Sometimes I really tried to convince my friends that I was eating. I would feel guilty about making them worry, or grow tired of their nagging, or begin to fear that they would tell my parents. Once or twice my love for those who cared about me even drove me to abandon my courtship of hunger, or some inner strength deeper than resistance made me eat. But whether I ate or not, hunger was a world away. At any moment I could reach out and take a chocolate from the table. That was the challenge, the danger, the thrill in my extreme sport. God forgive me. I have never known hunger.

Saturday, March 26, 2011

Jessica’s Green Smoothie

Jessica’s Green Smoothie

The particular fruits in this smoothie are flexible depending on season and availability, but it's nice to have banana for a little bit of sweet creaminess, and something tart like a peach, or berries (or citrus in winter). Jess likes to put it in a jar and drink it throughout the day as sustenance. For me it's not nearly enough calories for that, but it's a wonderful refreshing breakfast or snack.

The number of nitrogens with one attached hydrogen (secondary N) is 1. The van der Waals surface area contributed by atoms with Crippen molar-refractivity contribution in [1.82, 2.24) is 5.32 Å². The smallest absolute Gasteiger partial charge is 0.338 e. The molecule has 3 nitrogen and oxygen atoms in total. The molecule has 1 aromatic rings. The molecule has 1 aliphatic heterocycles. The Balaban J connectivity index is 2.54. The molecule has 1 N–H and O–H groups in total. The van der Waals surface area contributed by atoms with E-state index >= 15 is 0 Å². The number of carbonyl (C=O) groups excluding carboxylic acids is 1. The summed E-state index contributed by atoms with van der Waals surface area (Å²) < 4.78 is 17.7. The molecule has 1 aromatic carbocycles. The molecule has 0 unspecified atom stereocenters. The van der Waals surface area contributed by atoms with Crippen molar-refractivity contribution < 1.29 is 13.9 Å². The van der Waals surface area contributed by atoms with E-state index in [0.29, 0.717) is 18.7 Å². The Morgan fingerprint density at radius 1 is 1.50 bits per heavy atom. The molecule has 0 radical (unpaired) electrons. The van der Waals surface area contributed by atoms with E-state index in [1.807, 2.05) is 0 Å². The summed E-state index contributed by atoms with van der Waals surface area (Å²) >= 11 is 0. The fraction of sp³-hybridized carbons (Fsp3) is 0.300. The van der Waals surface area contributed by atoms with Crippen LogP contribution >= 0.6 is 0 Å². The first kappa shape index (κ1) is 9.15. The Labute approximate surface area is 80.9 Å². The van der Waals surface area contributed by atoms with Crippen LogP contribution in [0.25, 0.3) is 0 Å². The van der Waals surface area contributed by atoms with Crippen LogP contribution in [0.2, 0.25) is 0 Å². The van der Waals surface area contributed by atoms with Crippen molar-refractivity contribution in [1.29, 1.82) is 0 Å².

Dandelion greens are delicious in the early spring before they’ve flowered, although they are very bitter. Green smoothies with dandelion are for the adventurous of tongue, otherwise, it’s best to stick with spinach.


  • something tart (peach, apricot, berries, or orange)
  • something creamy and sweet (banana, coconut -- something milk-like)
  • spinach
  • ginger

Put it all in the food processor or blender and puree it. Add enough milk, water, or juice to make it drinkable. Smile at yourself in the mirror when you’re done; you’re almost guaranteed to have little green bits in your teeth.